My mother was born in a small town in Calabria, Italy called Sant’Andrea Apostolo Dello Ionio. She gets a “kick” out of the fact that Calabria is booting Sicily on the map because this is where my father’s family is from. Mom, my two uncles and my grandparents made the trek across the Atlantic when she was just 6 years old – just of age to retain the language. I am proud to have such a close connection to my roots, and have been very lucky to have visited Italy and this ancient little town a total of four times: when I was 17, 18, 20 and 30. I’m definitely due for another trip!
Some of my family is based in Rome, and the trip from there to their summer home where my grandmother was raised (now their permanent residence) is about a 10 hour drive or an hour and a half plane ride via puddle jumper. Once you’re there you’re transformed. Nestled atop the slopes of a mountainside – below is the glorious beach and marina, above is the Pinetta, or heavily-pined mountains. Entering Sant’ Andrea is the equivalent of stepping back in time, yet there’s modernity all around in the form of electronic devices.
The homes are narrow and tall with steep staircases ranging from refurbished comfortable abodes with surprising conveniences to ancient stone dwellings. The cars are tiny, careening like mad on steep cobblestone streets that were meant for horse drawn carriages. On the narrowest paths, scratches of car paint streak the primeval walls. On one street is my great-grandfather’s shoe store, now an abandoned building with faded lettering that still bears his name.
Aside from the rich history, Sant’Andrea is filled with friendly (aside from those scary toothless Italian ladies in black) townspeople who go out of their way to make you feel welcome. Most delight in sharing in something delicious, whether it’s a jug of homemade wine, a wonderful cheese, or a full out meal – most of which was acquired from the earth or sea that very day – with antipasti, pasta, a main course, dessert and espresso.
The best bread I’ve ever tasted comes out of Sant’Andrea’s tiny bakery – it’s dense and crusty, yet light and slightly chewy. Maybe it’s the pure air and water, but the flavor is something that’s unmatched. I was addicted to their fiscottini, which are crunchy Italian biscuits, and enjoyed them each morning with my espresso and milk. This alone placated me after being woken up at 6am by either a fish or fruit peddler bellowing, “Pesce! Pesce!” or “Frutta! Frutta!”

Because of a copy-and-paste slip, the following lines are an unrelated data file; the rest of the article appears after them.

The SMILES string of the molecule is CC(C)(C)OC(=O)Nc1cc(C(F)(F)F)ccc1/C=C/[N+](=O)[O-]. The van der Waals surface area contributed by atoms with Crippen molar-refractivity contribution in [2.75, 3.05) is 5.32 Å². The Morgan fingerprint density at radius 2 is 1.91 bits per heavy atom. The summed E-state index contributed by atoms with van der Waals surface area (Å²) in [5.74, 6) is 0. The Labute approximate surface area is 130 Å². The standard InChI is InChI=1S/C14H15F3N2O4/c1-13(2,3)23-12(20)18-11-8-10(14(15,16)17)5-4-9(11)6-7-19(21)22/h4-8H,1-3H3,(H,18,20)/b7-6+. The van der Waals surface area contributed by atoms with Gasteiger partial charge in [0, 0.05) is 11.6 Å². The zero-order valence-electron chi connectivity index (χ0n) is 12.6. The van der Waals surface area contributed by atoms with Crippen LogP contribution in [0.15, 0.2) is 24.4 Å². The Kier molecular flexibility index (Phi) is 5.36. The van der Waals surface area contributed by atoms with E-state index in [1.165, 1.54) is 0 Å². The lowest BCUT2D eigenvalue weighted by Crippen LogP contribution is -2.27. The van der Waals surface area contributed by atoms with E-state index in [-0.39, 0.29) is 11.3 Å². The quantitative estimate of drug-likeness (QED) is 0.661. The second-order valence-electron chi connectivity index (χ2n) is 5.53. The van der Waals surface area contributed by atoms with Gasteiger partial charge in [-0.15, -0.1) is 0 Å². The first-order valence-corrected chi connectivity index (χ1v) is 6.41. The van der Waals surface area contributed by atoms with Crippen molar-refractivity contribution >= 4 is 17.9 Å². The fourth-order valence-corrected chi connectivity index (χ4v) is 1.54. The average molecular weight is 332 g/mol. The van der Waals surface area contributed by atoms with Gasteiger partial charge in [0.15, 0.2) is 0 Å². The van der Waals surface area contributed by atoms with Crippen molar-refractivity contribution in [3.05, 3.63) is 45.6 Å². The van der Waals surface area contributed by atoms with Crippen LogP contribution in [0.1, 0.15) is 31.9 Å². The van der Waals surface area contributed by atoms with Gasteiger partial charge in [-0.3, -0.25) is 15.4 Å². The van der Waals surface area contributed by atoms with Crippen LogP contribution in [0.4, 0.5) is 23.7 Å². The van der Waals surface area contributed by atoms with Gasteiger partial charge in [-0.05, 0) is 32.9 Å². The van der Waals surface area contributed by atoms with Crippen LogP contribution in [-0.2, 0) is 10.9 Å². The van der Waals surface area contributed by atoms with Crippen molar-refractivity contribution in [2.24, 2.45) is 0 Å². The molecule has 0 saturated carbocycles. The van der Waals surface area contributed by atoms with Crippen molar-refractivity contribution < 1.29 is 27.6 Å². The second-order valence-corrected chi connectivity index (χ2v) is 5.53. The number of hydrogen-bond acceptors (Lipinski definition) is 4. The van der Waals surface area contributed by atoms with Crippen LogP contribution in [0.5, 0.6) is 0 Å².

Other simple things I loved? Latte di Mandorle, or almond milk. With ice on a blazing hot day it’s unbeatably refreshing. I could get the almond paste mix in the states, but it’s not the same because I’m not enjoying it there. And another? Pizza at Jacks near the tiny town square on Main Street. Four tables and a giant brick oven in a tiny little pizzeria that churns out the most heavenly thin-crust Margherita pizzas I’ve ever had with vibrant sauce, fresh mozzarella and basil…my tummy’s growling just thinking about it.
During the summer months, Sant’Andrea is bustling with visitors seeking to enjoy the glorious beach and marina, which is about a 5-10 minute drive from town down the windiest road ever, but the view from its top is breathtaking. The mountains, littered with olive, fig and prickly pear trees, give way to pristine blue green waters. At the marina, there are snack bars and areas near the water to take a break from the fierce sun. The waters are rarely rough and reminiscent of a therapeutic warm bath.
There are many little towns that resemble Sant’Andrea all throughout Italy, but this one has a charm and a feel that’s unmatched – almost like a warm, nurturing grandmother who loves you unconditionally. I’m pining for my paese and need to revisit my roots soon.